Quote of the week

Although judicial proceedings will generally be bound by the requirements of natural justice to a greater degree than will hearings before administrative tribunals, judicial decision-makers, by virtue of their positions, have nonetheless been granted considerable deference by appellate courts inquiring into the apprehension of bias. This is because judges ‘are assumed to be [people] of conscience and intellectual discipline, capable of judging a particular controversy fairly on the basis of its own circumstances’: The presumption of impartiality carries considerable weight, for as Blackstone opined at p. 361 in Commentaries on the Laws of England III . . . ‘[t]he law will not suppose possibility of bias in a judge, who is already sworn to administer impartial justice, and whose authority greatly depends upon that presumption and idea’. Thus, reviewing courts have been hesitant to make a finding of bias or to perceive a reasonable apprehension of bias on the part of a judge, in the absence of convincing evidence to that effect.

L'Heureux-Dube and McLachlin JJ
Livesey v The New South Wales Bar Association [1983] HCA 17; (1983) 151 CLR 288
2 June 2009

Dissolve the people and elect another?

In a country like South Africa where one political party has so long dominated electoral politics (first it was the National Party for over forty years and now the ANC for fifteen) it is perhaps understandable that ordinary people will begin to conflate the party and the state.

Unfortunately it is also dangerous and undermines the establishment of a democratic culture.  South Africans all think they believe in democracy but there is not much evidence to support such a view. We have not had a long history of competitive elections – even when South Africa was still an oppressive apartheid state and only white people could vote for their whites only parties.

At least politicians and others in the public eye should pretend to understand and respect the difference between the governing party and the state (something several commentators on this Blog have embarrassingly failed to do over the years).

Sadly, this does not always happen. One of the most troubling and shocking examples of this  conflation of state and party comes to us via SABC Board member, Bheki Khumalo. Reporting on the ongoing disaster that is the SABC, the Sunday Independent reported as follows:

Referring to Mkonza’s comments that she would step down only if the shareholder  [of the SABC] decided that she was not fit to serve, Khumalo said the shareholder was the ANC, and that this was not a board of Woolworths or Chicken Licken and that the board should get urgent legal advice on the matter.

Oops, Mr Khumalo, you are so embarrassingly wrong that if I was you I would lock myself in a dark room for a week to hide away from the shame of making such an utter fool of myself.  One wonders whether he learnt nothing during his stint as spokesperson for former President Thabo Mbeki, but one fears that he might have learnt too well.

Of course, the shareholder of the SABC is not the ANC. The shareholder is the government, who happens, just for the moment, to be run by the ANC. Come the next election (or the one after that, or the one after that) us voters will throw out the ANC and a new party will govern South Africa. In a democracy voters always get tired of a governing party who will inevitably become more corrupt and inept as time goes by. It is a plain fact as obvious as the earth is round.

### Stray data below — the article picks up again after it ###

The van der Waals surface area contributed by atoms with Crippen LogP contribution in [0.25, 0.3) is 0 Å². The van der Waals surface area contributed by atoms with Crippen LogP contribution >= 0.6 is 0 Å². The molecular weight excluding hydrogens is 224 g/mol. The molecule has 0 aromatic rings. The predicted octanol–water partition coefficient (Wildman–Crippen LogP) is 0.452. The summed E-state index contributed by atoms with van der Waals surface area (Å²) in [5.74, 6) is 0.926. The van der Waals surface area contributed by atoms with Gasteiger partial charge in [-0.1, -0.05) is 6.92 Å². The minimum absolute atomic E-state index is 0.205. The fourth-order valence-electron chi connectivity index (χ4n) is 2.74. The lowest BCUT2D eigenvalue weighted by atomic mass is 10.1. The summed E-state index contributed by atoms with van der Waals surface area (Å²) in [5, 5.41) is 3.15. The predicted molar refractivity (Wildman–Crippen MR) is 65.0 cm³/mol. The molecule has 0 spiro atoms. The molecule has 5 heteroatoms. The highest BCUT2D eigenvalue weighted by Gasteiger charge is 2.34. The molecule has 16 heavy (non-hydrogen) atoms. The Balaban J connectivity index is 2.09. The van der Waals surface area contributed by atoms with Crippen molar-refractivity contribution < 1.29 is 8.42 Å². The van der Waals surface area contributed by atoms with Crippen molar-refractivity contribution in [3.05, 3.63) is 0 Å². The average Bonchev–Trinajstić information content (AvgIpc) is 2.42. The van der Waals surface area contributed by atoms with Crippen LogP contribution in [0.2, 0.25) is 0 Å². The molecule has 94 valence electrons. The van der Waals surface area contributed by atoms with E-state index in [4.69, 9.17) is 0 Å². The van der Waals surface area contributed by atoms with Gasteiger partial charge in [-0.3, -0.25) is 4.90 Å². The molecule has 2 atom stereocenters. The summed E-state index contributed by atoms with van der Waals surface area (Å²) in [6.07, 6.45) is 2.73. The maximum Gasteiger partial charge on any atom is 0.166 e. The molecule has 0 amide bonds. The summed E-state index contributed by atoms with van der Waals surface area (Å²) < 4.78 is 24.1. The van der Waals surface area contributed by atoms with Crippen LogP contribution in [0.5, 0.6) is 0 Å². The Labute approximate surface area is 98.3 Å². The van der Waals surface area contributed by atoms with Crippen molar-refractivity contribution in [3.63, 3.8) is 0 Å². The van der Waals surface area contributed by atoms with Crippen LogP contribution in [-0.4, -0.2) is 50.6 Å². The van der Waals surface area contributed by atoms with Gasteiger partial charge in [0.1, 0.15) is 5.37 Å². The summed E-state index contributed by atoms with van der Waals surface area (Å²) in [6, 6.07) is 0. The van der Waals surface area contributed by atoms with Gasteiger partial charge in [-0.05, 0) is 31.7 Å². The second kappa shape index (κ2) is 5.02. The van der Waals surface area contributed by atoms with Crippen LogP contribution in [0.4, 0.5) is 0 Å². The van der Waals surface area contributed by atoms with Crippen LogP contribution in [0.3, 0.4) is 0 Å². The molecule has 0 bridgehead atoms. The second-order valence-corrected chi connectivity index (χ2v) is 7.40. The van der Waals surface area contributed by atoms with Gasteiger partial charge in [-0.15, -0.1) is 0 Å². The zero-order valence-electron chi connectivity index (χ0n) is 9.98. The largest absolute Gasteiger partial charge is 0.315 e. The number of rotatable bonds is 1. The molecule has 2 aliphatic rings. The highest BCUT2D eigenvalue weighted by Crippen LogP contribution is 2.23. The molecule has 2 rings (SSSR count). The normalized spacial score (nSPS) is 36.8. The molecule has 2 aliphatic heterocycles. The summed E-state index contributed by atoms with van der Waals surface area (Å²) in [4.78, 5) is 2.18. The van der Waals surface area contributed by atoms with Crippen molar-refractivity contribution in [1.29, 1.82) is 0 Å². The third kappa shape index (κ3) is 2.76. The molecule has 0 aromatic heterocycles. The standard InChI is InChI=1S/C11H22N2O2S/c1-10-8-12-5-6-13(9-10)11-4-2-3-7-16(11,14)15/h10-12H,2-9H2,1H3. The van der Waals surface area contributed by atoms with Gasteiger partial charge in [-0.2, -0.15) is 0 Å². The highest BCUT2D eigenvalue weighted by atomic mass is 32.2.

When the ANC is eventually thrown out by the voters, the shareholder of the SABC will remain the government – regardless of who will then form the government.

The statement by Khumalo is a howling Freudian slip and says much about how many ANC “deployees” see their jobs in government departments, on parastatal boards and on boards of a state broadcaster like the SABC.

Like that old democrat King Louis XIV of France, who said L’État c’est Moi (I am the State), people like Mr Khumalo (pity he never obtained a Phd because I would have loved to call him Doctor Khumalo) think that they are the state because they belong to a party who just happens to have gained the most votes in the last election.

The reason why this is so dangerous is that when this idea takes root that the state and the party is really the same thing, it becomes more and more difficult for some members of the party who are temporarily in charge to remember that they are only there because us voters put them there.

In such an atmosphere one starts to believe that only you and your party can run the country and when you are then thrown out by the voters you might be tempted to act like the authorities in that wonderful Poem by Bertold Brecht called The Solution:

After the uprising of the 17th June
The Secretary of the Writers Union
Had leaflets distributed in the Stalinallee
Stating that the people
Had forfeited the confidence of the government
And could win it back only
By redoubled efforts. Would it not be easier
In that case for the government
To dissolve the people
And elect another?

That is why Khumalo’s statement is so dangerous. That is also why Khumalo should of course immediately be asked to resign for making a statement that does not only demonstrate a breathtaking ignorance of the legal framework under which the SABC Board operates, but also a dangerous anti-democratic attitude.

The fact that this is not going to happen, says much about the state of democarcy in South Africa.

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